The tyres are 100/80-section at the front and 140/70-section at the rear. The MRF Nylogrip tyres have a softer compound to offer better grip. The handling, while not as sharp as the KTM Dukes, feel surefooted and is engaging enough to keep experienced riders happy. Braking is via a 282mm front disc and 220mm rear disc. While ABS is missing, the brakes deliver good feedback, have good bite and feel progressive. Despite the non-ABS assist, braking time was good. During brake tests, the FZ25 came to a standstill from 80kmph in 3.61 seconds, covering a distance of 30.02 metres. The 60-0kmph times were 2.89 seconds, covering a distance of 15.85 metres. While braking times are on par with some 200cc bikes we have tested, braking distances are significantly shorter.
Engine and performance-
The FZ25 comes with an air- and oil-cooled, 249cc, single-cylinder fuel-injected motor. Power output is 20.9PS while torque is 20Nm, modest figures for a 250cc bike. However, peak power and torque is made at 8000rpm and 6000rpm respectively, which is way lower than the competition. That does make performance a lot accessible. The torquey motor offers a lively bottom and mid-range with power only tapering off at the top reaches of the rev band. Fuelling is precise with no snatch at low revs. The five-speed transmission has shorter ratios which help give the FZ25 more poke where it matters: at low speeds. During acceleration tests, the FZ25 turned up to be surprisingly quick, posting a 0-60kmph time of 3.77 seconds and a 0-100kmph time of 10.33 seconds. The quarter mile run was dispatched in 17.32 seconds with the FZ25 registering a speed of 117.22kmph.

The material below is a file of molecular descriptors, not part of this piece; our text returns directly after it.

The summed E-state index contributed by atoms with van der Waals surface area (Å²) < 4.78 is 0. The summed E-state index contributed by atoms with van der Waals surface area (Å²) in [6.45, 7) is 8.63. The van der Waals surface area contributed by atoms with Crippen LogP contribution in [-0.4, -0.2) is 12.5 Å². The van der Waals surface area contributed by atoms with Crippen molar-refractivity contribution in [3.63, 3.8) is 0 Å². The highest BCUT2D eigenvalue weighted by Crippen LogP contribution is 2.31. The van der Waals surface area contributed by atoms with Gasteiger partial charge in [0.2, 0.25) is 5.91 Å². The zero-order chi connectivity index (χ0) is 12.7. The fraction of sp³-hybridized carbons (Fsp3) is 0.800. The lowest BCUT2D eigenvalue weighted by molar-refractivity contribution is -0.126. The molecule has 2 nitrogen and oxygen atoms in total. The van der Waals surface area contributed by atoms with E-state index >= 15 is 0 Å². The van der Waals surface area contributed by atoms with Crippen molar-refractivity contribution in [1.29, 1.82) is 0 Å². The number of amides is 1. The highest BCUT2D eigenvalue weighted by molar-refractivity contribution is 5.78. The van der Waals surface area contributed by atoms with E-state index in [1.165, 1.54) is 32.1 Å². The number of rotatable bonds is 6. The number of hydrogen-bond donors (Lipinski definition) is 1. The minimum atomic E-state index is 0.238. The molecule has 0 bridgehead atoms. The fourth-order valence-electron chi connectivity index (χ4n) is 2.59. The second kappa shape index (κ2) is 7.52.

What the shorter ratios give at low speeds, it takes away as the speeds increase. The short gearing means the engine runs at higher revs at highway speeds. This is not an ideal situation for touring as it makes sustained riding tiresome. This also limits the true top speed to 123.91kmph. The powerplant coupled with the light chassis make the FZ25 a hoot to ride in the city and that's where its true strengths lie. Roll on tests revealed the FZ25 complete the 30-70kmph run in third gear in 4.70 seconds. 40-80kmph in fourth gear was dispatched in 5.93 seconds. The motor feels immensely tractable in city speeds where you can stay in higher gears. This reflects in fuel efficiency figures as well where the FZ25 returned an impressive 45.6kmpl. Fuel efficiency on the highway dropped to 31.17kmph owing to the high engine rpm needed to run at highway speeds.
Yamaha set off making the FZ25 with a different focus altogether: A relatively affordable 250cc motorcycle that would be the perfect upgrade for commuters moving up from the realm of 150cc bikes. They seemed to have succeeded quite a bit at that as well. At Rs 1.19 lakh (ex-showroom, Delhi), the FZ25 is the most affordable 250cc motorcycle available in the country. It serves as a good upgrade for those looking to trade up from their 150-180cc machines with its added dose of style and practicality and unintimidating performance. As for performance, it might not feel as competent as its rivals but as a package, the FZ25 has a larger audience, having something for everyone. And despite its simplicity, it delivers that all-important joy of riding. A sweet package indeed.